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It's only a few days before The Girl with the Dragon Tattoo comes to theaters, and if you haven't read the book or seen the Swedish movies, you probably don't want to be spoiled about the many twists and turns of the narrative. But don't let that stop you from checking out the fascinating new slideshow essay at The New York Times, in which they sit down with David Fincher and his editors, Kirk Baxter and Angus Wall, to talk about how they put together one key sequence in which the wealthy industrialist Henrik Vanger (Christopher Plummer) explains to journalist Mikael Blomkvist (Daniel Craig) the 40-year-old mystery he wants the famed writer to solve.
The sequence comes early in the movie, and merely sets up the details that Mikael and his now-famous research assistant Lisbeth Salander (Rooney Mara) will be solving throughout the film. And the slideshow gets into so many of the details that Fincher is famous for focusing on, but for which we can really credit the editors-- the way they tighten a scene to make it go faster, the way they overlap audio from one scene to another, even the camera angles they choose. Obviously they work in close concert with Fincher, but he clearly chose them as editors because they share his same meticulous nature. They've also got interesting stuff to say about the film's cinematography, which shifts in a big way for the flashback sequences, and then shift again later in the film when revealing a new angle on the past.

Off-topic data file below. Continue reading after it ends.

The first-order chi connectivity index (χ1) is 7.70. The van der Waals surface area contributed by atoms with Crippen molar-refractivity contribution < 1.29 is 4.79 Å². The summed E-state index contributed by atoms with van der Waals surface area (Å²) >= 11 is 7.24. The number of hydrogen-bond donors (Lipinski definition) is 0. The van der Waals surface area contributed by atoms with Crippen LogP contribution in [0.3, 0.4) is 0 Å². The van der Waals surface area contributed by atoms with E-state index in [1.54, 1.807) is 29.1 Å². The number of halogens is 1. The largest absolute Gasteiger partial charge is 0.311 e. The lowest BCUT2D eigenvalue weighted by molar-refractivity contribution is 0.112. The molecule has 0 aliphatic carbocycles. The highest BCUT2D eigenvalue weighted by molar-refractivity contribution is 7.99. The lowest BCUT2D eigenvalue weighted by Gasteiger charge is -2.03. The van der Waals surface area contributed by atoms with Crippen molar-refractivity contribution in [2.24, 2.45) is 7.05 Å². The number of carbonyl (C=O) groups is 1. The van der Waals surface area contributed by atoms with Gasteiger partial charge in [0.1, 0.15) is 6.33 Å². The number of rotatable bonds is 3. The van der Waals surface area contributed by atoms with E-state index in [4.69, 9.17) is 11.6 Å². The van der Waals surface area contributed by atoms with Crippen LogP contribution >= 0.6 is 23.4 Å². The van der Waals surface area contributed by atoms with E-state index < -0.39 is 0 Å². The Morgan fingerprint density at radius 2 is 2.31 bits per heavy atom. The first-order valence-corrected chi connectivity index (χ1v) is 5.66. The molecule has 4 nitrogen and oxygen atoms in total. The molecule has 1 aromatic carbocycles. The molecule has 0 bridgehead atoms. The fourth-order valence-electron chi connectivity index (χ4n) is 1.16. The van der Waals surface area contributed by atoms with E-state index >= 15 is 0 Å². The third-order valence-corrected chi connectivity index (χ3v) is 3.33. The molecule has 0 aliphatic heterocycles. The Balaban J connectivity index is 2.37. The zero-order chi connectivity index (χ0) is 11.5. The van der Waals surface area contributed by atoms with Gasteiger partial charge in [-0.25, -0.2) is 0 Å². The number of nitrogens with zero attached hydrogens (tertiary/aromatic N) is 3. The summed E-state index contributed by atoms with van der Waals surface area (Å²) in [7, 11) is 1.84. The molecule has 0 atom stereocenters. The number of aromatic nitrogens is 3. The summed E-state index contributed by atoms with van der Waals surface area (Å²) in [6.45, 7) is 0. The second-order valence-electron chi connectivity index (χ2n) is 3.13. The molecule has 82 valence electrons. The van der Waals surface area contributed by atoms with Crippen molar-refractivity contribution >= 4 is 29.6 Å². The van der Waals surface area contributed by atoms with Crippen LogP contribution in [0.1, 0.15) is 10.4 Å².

Take a look, and if you're still curious to know more, you can check out the two Dragon Tattoo reviews we've published this week-- both Eric's take and my review were flat-out raves. The movie opens in theaters on December 20, a day ahead of all the other holiday competition, and hopefully by now we've convinced you it's worth the look.
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